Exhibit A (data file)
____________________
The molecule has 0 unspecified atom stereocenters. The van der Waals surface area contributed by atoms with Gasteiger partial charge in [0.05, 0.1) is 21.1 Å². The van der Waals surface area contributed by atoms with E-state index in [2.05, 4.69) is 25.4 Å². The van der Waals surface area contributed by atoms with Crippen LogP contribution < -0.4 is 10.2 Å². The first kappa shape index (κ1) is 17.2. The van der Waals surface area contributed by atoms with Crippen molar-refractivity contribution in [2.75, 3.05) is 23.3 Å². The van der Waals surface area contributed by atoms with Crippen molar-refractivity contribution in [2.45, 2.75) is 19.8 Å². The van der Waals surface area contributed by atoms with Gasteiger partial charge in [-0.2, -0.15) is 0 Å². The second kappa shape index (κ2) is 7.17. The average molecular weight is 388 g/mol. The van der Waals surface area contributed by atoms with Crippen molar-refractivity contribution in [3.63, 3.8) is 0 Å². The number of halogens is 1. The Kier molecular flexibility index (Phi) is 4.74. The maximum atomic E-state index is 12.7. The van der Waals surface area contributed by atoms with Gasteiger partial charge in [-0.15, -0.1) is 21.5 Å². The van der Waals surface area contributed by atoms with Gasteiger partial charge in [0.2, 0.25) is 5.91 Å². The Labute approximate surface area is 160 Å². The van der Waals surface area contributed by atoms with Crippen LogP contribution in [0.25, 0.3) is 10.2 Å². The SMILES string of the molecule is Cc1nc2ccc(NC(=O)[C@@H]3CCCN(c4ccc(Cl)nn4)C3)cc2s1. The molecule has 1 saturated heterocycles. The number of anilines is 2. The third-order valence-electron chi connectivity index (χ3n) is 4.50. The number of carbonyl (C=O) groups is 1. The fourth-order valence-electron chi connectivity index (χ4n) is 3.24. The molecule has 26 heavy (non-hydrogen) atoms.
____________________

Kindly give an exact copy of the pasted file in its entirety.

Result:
The molecule has 0 unspecified atom stereocenters. The van der Waals surface area contributed by atoms with Gasteiger partial charge in [0.05, 0.1) is 21.1 Å². The van der Waals surface area contributed by atoms with E-state index in [2.05, 4.69) is 25.4 Å². The van der Waals surface area contributed by atoms with Crippen LogP contribution < -0.4 is 10.2 Å². The first kappa shape index (κ1) is 17.2. The van der Waals surface area contributed by atoms with Crippen molar-refractivity contribution in [2.75, 3.05) is 23.3 Å². The van der Waals surface area contributed by atoms with Crippen molar-refractivity contribution in [2.45, 2.75) is 19.8 Å². The van der Waals surface area contributed by atoms with Gasteiger partial charge in [-0.2, -0.15) is 0 Å². The second kappa shape index (κ2) is 7.17. The average molecular weight is 388 g/mol. The van der Waals surface area contributed by atoms with Crippen molar-refractivity contribution in [3.63, 3.8) is 0 Å². The number of halogens is 1. The Kier molecular flexibility index (Phi) is 4.74. The maximum atomic E-state index is 12.7. The van der Waals surface area contributed by atoms with Gasteiger partial charge in [-0.15, -0.1) is 21.5 Å². The van der Waals surface area contributed by atoms with Gasteiger partial charge in [0.2, 0.25) is 5.91 Å². The Labute approximate surface area is 160 Å². The van der Waals surface area contributed by atoms with Crippen LogP contribution in [0.25, 0.3) is 10.2 Å². The SMILES string of the molecule is Cc1nc2ccc(NC(=O)[C@@H]3CCCN(c4ccc(Cl)nn4)C3)cc2s1. The molecule has 1 saturated heterocycles. The number of anilines is 2. The third-order valence-electron chi connectivity index (χ3n) is 4.50. The number of carbonyl (C=O) groups is 1. The fourth-order valence-electron chi connectivity index (χ4n) is 3.24. The molecule has 26 heavy (non-hydrogen) atoms.